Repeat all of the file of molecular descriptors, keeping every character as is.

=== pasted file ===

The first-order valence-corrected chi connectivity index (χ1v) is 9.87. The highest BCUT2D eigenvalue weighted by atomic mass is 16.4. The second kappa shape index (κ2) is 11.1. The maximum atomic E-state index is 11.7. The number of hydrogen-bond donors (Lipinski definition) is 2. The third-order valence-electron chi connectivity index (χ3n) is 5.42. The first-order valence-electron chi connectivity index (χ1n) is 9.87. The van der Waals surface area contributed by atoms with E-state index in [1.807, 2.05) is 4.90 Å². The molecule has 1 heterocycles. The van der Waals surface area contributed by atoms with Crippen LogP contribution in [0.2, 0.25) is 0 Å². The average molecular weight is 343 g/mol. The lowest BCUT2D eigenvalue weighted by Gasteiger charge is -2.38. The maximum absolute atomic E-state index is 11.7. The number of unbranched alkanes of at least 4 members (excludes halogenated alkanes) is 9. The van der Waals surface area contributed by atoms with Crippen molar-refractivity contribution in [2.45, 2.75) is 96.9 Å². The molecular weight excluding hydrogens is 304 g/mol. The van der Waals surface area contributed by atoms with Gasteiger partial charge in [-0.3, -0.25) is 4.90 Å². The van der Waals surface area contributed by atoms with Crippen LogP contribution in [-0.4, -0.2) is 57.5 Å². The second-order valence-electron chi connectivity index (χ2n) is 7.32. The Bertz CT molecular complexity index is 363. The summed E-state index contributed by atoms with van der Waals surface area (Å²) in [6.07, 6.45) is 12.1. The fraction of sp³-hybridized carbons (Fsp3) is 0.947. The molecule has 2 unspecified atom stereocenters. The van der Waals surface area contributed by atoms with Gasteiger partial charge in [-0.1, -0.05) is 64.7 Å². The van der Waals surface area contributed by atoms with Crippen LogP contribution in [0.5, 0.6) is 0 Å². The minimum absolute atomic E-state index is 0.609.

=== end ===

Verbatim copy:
The first-order valence-corrected chi connectivity index (χ1v) is 9.87. The highest BCUT2D eigenvalue weighted by atomic mass is 16.4. The second kappa shape index (κ2) is 11.1. The maximum atomic E-state index is 11.7. The number of hydrogen-bond donors (Lipinski definition) is 2. The third-order valence-electron chi connectivity index (χ3n) is 5.42. The first-order valence-electron chi connectivity index (χ1n) is 9.87. The van der Waals surface area contributed by atoms with E-state index in [1.807, 2.05) is 4.90 Å². The molecule has 1 heterocycles. The van der Waals surface area contributed by atoms with Crippen LogP contribution in [0.2, 0.25) is 0 Å². The average molecular weight is 343 g/mol. The lowest BCUT2D eigenvalue weighted by Gasteiger charge is -2.38. The maximum absolute atomic E-state index is 11.7. The number of unbranched alkanes of at least 4 members (excludes halogenated alkanes) is 9. The van der Waals surface area contributed by atoms with Crippen molar-refractivity contribution in [2.45, 2.75) is 96.9 Å². The molecular weight excluding hydrogens is 304 g/mol. The van der Waals surface area contributed by atoms with Gasteiger partial charge in [-0.3, -0.25) is 4.90 Å². The van der Waals surface area contributed by atoms with Crippen LogP contribution in [-0.4, -0.2) is 57.5 Å². The second-order valence-electron chi connectivity index (χ2n) is 7.32. The Bertz CT molecular complexity index is 363. The summed E-state index contributed by atoms with van der Waals surface area (Å²) in [6.07, 6.45) is 12.1. The fraction of sp³-hybridized carbons (Fsp3) is 0.947. The molecule has 2 unspecified atom stereocenters. The van der Waals surface area contributed by atoms with Gasteiger partial charge in [-0.1, -0.05) is 64.7 Å². The van der Waals surface area contributed by atoms with Crippen LogP contribution in [0.5, 0.6) is 0 Å². The minimum absolute atomic E-state index is 0.609.